Pacifiers help parents and babies get through periods of crying when the baby is either not hungry or too full to eat but still needs the comfort that sucking provides. Pacifiers can be very helpful to parents in those early months. Pacifiers help babies soothe themselves during periods of crying. Here are some things to think about as you are deciding if and when to use a pacifier.
Here are some possible benefits and drawbacks of pacifier use as you are deciding on what is best for your baby.
Possible benefits of a pacifier:
Pacifiers can soothe a crying baby.
Reduced crying can help a parent’s frayed nerves.
When a baby is nursing or sucking on a pacifier, it can help reduce pain.
Pacifiers can shorten hospital stays and help tube-fed babies learn to use a bottle for premature babies in the intensive care unit.
Pacifiers reduce the risk for SIDS (sudden infant death syndrome).
It's advised that you delay introducing a pacifier until breastfeeding is well set. It's safe to introduce the pacifier when:
Your baby has returned to their birth weight
You are comfortable getting your baby latched onto the breast
You aren't concerned about your milk supply
This is usually when your baby is about 3 to 4 weeks old for most nursing parents. You can introduce a pacifier right after your baby is born if you have chosen to feed your infant formula.
Possible cons of a pacifier:
Affects the formation of the teeth, so that they don’t meet correctly. This is especially so when used in children older than age 2
May increase the possibility of ear infection
May create breastfeeding difficulties, especially if introduced before breastfeeding is well set
Pacifiers may hide feeding cues in breastfeeding babies. Feeding cues are ways that your baby tells you that they are hungry. Eventually, this can affect your milk supply. This will increase the chances that you will need to supplement with formula.
Store display racks carry a confusing selection of pacifiers. It may help to know that manufacturers say there are basically two types: orthodontic and nonorthodontic. An orthodontic design is meant to imitate a natural nipple and to accommodate the baby’s “tongue thrust.” This is the motion that pulls milk from the nursing parent's breast. The nipple tip is typically flatter and square-shaped. Nonorthodontic pacifiers are the older style. These have the uniform bulb tip.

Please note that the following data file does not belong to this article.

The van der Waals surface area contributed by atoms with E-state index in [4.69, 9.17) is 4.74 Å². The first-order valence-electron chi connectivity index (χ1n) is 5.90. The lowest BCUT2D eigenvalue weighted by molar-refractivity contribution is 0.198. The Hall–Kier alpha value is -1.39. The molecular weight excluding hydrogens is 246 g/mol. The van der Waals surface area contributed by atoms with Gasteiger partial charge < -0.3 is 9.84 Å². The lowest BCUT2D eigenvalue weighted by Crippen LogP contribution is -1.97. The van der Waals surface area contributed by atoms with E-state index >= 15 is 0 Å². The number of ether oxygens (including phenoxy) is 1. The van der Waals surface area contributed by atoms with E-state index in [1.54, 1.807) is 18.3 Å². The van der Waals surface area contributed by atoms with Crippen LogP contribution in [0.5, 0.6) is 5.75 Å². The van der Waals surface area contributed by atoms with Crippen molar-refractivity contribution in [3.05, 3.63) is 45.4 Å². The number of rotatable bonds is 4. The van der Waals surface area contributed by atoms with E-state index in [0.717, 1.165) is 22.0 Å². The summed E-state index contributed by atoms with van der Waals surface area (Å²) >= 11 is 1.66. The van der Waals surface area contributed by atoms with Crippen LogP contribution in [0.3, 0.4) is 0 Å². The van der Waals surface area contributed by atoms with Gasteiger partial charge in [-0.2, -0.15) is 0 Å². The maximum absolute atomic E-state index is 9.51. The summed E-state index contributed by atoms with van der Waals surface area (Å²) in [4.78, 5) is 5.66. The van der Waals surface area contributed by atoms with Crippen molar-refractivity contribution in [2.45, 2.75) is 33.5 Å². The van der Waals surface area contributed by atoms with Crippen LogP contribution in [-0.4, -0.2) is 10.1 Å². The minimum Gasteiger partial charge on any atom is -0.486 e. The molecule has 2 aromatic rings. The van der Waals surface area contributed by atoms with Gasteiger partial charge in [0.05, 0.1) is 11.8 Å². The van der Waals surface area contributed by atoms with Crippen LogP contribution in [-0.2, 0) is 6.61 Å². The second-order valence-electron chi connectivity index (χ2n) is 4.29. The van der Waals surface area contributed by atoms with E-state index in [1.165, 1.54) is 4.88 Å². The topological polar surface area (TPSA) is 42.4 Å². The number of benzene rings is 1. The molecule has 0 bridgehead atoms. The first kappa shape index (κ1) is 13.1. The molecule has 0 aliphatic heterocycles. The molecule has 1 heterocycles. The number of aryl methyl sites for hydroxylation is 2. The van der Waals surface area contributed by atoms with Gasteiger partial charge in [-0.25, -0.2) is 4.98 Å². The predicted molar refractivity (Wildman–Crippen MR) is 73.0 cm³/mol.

Most pacifiers are made either with latex, silicon rubber, or soft plastic. Silicon is a good choice because this material is smoother and harbors fewer germs.
Follow these tips for pacifier use:
Make sure the pacifier is a one-piece pacifier when possible.
Don't use pacifiers with built-in gadgets, moving parts, or liquid interiors.
Use pacifiers that have sealed rather than open bases.
Never hang the pacifier on a string around the baby’s neck, hand, or crib
Don't dip the pacifier in sugar, honey, corn syrup, or other sugary materials.
Clean the pacifier regularly. Boiling is recommended for pacifiers if the baby is younger than age 6 months. An automatic dishwasher will do an adequate job of cleaning it. Remove any water that gets in the nipple.
Replace the pacifier if it becomes damaged, the plastic starts to crack, or the surface breaks down into small pieces.
Talk with your healthcare provider about how and when to wean your baby from the pacifier when your child is 1 year old.